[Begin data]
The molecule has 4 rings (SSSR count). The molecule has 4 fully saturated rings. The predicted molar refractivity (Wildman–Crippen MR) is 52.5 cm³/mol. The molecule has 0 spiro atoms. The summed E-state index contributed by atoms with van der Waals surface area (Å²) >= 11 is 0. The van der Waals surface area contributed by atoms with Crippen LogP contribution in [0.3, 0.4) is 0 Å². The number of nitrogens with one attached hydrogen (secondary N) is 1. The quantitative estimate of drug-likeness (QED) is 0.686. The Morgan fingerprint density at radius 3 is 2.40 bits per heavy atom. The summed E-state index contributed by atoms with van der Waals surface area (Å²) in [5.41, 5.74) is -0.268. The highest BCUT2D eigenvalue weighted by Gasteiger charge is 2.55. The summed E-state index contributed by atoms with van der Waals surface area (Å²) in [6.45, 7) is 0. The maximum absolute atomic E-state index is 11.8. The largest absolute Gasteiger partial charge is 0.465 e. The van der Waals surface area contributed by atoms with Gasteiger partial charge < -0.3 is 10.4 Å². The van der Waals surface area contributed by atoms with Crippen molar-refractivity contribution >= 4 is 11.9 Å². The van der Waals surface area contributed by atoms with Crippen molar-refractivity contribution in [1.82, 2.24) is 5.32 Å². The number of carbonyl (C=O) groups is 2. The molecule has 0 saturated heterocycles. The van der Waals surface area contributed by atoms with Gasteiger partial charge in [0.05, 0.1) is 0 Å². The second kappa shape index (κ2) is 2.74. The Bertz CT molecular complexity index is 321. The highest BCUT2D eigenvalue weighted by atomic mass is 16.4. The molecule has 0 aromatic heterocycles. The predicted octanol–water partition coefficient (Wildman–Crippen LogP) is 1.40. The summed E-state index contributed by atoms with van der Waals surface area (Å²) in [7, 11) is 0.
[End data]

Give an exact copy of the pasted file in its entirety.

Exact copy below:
The molecule has 4 rings (SSSR count). The molecule has 4 fully saturated rings. The predicted molar refractivity (Wildman–Crippen MR) is 52.5 cm³/mol. The molecule has 0 spiro atoms. The summed E-state index contributed by atoms with van der Waals surface area (Å²) >= 11 is 0. The van der Waals surface area contributed by atoms with Crippen LogP contribution in [0.3, 0.4) is 0 Å². The number of nitrogens with one attached hydrogen (secondary N) is 1. The quantitative estimate of drug-likeness (QED) is 0.686. The Morgan fingerprint density at radius 3 is 2.40 bits per heavy atom. The summed E-state index contributed by atoms with van der Waals surface area (Å²) in [5.41, 5.74) is -0.268. The highest BCUT2D eigenvalue weighted by Gasteiger charge is 2.55. The summed E-state index contributed by atoms with van der Waals surface area (Å²) in [6.45, 7) is 0. The maximum absolute atomic E-state index is 11.8. The largest absolute Gasteiger partial charge is 0.465 e. The van der Waals surface area contributed by atoms with Gasteiger partial charge < -0.3 is 10.4 Å². The van der Waals surface area contributed by atoms with Crippen molar-refractivity contribution >= 4 is 11.9 Å². The van der Waals surface area contributed by atoms with Crippen molar-refractivity contribution in [1.82, 2.24) is 5.32 Å². The number of carbonyl (C=O) groups is 2. The molecule has 0 saturated heterocycles. The van der Waals surface area contributed by atoms with Gasteiger partial charge in [0.05, 0.1) is 0 Å². The second kappa shape index (κ2) is 2.74. The Bertz CT molecular complexity index is 321. The highest BCUT2D eigenvalue weighted by atomic mass is 16.4. The molecule has 0 aromatic heterocycles. The predicted octanol–water partition coefficient (Wildman–Crippen LogP) is 1.40. The summed E-state index contributed by atoms with van der Waals surface area (Å²) in [7, 11) is 0.